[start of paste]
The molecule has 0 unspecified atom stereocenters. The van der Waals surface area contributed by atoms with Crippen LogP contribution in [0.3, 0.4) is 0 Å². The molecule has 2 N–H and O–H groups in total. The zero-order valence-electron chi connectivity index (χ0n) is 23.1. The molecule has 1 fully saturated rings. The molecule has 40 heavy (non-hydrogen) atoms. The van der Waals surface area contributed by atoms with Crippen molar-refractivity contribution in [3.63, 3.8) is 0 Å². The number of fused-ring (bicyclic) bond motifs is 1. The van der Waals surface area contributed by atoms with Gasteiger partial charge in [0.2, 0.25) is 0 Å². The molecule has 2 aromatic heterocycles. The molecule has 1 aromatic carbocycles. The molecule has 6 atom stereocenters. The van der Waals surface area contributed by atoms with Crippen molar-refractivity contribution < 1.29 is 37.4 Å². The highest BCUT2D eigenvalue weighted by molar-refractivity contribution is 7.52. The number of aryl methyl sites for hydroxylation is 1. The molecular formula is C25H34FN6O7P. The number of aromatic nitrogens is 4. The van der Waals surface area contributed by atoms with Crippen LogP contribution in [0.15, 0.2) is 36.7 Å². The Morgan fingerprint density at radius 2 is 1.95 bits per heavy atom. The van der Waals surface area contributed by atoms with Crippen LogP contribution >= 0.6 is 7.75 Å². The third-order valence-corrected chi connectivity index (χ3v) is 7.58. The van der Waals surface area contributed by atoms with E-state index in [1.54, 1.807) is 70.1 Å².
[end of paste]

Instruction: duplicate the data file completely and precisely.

The molecule has 0 unspecified atom stereocenters. The van der Waals surface area contributed by atoms with Crippen LogP contribution in [0.3, 0.4) is 0 Å². The molecule has 2 N–H and O–H groups in total. The zero-order valence-electron chi connectivity index (χ0n) is 23.1. The molecule has 1 fully saturated rings. The molecule has 40 heavy (non-hydrogen) atoms. The van der Waals surface area contributed by atoms with Crippen molar-refractivity contribution in [3.63, 3.8) is 0 Å². The number of fused-ring (bicyclic) bond motifs is 1. The van der Waals surface area contributed by atoms with Gasteiger partial charge in [0.2, 0.25) is 0 Å². The molecule has 2 aromatic heterocycles. The molecule has 1 aromatic carbocycles. The molecule has 6 atom stereocenters. The van der Waals surface area contributed by atoms with Crippen molar-refractivity contribution < 1.29 is 37.4 Å². The highest BCUT2D eigenvalue weighted by molar-refractivity contribution is 7.52. The number of aryl methyl sites for hydroxylation is 1. The molecular formula is C25H34FN6O7P. The number of aromatic nitrogens is 4. The van der Waals surface area contributed by atoms with Crippen LogP contribution in [0.15, 0.2) is 36.7 Å². The Morgan fingerprint density at radius 2 is 1.95 bits per heavy atom. The van der Waals surface area contributed by atoms with Crippen LogP contribution >= 0.6 is 7.75 Å². The third-order valence-corrected chi connectivity index (χ3v) is 7.58. The van der Waals surface area contributed by atoms with E-state index in [1.54, 1.807) is 70.1 Å².